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Suzanne Snowden

Suzanne Snowden
Course studied:
Health Psychology

“Understanding peoples’ thought process and the resulting impact on their behaviour fascinated me,” says Suzanne.

Spurred on by her study of Sport’s Psychology during her A Levels, Suzanne enrolled at the university to take her interest further.

Suzanne Snowden’s curiosity at the way people think and behave has led her to explore the use of Assistive Technology for people living with dementia.

Reputation

Suzanne explains: “Staffordshire University had a reputation for an excellent Psychology department and could accommodate a joint degree with Sport and Exercise.”

“I found Psychology to be absolutely enthralling. The topics I enjoyed include: groups and individuals (Social Psychology), the brain organ (biological bases of behaviour), the functioning of the mind (Cognitive Psychology) and interpreting children’s drawings (Developmental Psychology).”

Emphasis on high-quality research projects

Most importantly, it was the University’s Psychology department high-quality Research Methods modules which enables students to design research projects and analyse the data collected to a high level.

“The module I enjoyed most concerned health behaviours; so much so that I returned to Staffordshire University, after a gap year travelling, to study MSc Health Psychology.”

However, Suzanne says if had not been for her Bachelor’s Degree dissertation supervisor, Dr Jamie Barker, it could have been different.

Inspired to take the next step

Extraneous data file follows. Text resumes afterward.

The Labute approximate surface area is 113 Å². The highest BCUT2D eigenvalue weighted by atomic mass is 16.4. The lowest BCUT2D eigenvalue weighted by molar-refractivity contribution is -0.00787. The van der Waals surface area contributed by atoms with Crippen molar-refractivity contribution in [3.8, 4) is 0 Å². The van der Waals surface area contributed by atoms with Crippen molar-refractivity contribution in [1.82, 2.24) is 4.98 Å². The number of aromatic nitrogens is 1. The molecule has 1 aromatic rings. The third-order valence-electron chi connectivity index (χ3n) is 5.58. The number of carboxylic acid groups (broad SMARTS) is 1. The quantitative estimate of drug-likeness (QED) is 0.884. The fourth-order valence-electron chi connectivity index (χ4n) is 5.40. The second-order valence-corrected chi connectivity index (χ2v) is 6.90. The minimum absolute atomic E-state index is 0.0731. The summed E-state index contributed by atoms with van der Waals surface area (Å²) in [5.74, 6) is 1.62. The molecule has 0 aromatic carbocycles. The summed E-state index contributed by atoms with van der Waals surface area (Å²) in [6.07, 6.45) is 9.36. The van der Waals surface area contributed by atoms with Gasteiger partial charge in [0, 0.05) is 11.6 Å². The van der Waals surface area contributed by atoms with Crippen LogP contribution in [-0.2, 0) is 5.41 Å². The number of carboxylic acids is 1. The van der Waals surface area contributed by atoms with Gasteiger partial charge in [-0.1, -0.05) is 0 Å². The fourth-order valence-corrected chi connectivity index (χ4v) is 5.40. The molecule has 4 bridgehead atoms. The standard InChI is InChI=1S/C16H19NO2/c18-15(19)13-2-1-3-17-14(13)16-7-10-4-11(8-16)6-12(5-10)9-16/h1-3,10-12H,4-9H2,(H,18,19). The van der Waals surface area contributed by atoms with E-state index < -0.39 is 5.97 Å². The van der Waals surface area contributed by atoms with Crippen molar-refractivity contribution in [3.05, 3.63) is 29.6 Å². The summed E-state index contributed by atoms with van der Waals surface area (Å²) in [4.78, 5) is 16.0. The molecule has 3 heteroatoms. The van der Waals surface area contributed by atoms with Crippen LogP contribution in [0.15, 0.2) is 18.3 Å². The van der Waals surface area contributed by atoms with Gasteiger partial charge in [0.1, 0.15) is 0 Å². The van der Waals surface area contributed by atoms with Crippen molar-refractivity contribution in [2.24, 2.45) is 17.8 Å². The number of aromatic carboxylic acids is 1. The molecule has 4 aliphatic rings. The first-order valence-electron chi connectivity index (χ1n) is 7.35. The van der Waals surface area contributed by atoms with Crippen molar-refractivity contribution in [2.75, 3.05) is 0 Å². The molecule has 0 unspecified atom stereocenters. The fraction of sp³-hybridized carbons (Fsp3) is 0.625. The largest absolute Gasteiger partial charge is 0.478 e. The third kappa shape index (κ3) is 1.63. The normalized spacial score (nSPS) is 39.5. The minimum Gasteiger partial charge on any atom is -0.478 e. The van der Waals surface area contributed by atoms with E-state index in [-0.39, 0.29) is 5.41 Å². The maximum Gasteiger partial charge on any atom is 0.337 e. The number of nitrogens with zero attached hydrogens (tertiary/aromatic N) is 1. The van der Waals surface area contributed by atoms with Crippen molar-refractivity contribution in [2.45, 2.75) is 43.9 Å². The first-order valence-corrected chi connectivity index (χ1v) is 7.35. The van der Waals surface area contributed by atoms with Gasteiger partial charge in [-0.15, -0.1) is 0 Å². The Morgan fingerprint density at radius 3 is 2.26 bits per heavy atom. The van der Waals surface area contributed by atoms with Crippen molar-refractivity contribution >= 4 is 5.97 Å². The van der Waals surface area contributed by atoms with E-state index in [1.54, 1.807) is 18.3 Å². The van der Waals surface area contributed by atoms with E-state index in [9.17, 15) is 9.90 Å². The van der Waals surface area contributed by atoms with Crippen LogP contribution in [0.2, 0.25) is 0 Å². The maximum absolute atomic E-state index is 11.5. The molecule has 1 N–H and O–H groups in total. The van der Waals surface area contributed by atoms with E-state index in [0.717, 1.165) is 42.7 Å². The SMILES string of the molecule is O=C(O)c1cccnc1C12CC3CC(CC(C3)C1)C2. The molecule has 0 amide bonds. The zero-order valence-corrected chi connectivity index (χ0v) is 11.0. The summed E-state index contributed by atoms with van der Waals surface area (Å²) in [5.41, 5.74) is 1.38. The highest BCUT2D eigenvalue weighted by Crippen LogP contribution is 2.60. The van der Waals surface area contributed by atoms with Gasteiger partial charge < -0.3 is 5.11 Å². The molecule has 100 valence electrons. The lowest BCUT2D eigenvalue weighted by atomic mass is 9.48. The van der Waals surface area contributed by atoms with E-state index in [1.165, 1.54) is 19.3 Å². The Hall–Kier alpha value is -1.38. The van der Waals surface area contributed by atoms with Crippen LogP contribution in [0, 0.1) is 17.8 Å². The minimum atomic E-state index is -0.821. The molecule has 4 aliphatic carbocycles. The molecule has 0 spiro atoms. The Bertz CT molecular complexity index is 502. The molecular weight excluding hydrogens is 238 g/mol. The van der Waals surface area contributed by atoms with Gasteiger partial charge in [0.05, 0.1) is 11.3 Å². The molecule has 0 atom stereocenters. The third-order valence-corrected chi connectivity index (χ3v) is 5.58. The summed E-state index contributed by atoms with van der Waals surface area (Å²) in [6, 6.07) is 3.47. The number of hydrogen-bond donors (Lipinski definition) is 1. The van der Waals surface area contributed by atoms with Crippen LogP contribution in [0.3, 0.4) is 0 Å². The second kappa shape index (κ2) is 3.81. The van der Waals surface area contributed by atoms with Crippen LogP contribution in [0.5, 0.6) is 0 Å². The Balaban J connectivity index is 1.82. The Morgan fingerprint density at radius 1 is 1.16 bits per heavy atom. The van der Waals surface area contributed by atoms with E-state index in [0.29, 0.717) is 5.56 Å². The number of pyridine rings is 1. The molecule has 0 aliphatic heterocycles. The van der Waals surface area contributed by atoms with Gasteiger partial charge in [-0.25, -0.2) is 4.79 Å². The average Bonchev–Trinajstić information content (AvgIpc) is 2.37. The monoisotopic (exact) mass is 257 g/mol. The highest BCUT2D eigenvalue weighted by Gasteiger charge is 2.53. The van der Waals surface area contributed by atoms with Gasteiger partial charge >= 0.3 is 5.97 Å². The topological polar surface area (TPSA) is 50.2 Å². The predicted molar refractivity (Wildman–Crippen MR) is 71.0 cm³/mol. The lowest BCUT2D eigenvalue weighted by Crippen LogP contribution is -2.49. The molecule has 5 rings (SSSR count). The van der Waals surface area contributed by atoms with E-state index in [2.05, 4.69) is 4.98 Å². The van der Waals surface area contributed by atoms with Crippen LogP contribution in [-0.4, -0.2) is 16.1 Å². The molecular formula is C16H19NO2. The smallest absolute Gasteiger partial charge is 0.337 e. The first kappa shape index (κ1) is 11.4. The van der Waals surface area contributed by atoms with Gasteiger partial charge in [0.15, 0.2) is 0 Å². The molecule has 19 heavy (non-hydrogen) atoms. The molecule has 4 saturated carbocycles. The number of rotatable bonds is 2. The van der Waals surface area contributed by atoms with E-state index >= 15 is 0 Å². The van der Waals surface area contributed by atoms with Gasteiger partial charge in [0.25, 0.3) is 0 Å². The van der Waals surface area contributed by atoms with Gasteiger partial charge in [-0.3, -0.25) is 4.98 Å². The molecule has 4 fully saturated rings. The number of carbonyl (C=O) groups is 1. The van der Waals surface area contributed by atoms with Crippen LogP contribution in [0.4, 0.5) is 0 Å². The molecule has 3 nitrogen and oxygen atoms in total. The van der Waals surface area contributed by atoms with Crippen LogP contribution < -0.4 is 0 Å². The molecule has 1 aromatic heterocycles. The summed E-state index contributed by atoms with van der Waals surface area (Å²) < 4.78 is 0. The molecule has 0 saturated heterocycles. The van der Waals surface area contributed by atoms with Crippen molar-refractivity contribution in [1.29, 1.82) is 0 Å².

She said: “He advised me to think about doing a Masters. So thank you, Dr  Barker, for helping me to realise that being a researcher was my calling!”

During her Master’s Degree, Suzanne’s exploration of exercise motivations of older adults in her dissertation led her to her first research publication.

“The MSc was challenging but enjoyable, exercised my critical thinking and provided quality training in sophisticated research techniques.”

“It was from there that I decided to continue with research in gerontology (study of ageing). Without these degrees I would not have achieved my two-year position as a Research Assistant in the Centre for Ageing and Mental Health and the Centre for Practice and Service Improvement at Staffordshire University.

Staffordshire Influence

Suzanne is now an ESRC-funded PhD candidate at King’s College London studying Assistive Technology for people with dementia, which she says is thanks to her strong educational and professional background.

“I still have personal and professional links to Staffordshire University, and was a guest lecturer on the MSc Health Psychology in 2013.”

“To someone considering studying Psychology at Staffordshire University: their programmes provide a comprehensive, first-class knowledge of the field. The campus-within-a-town aspect of Shelton in Stoke-on-Trent feels collegiate without being oppressive. The beer’s cheap at the Student’s Union too!”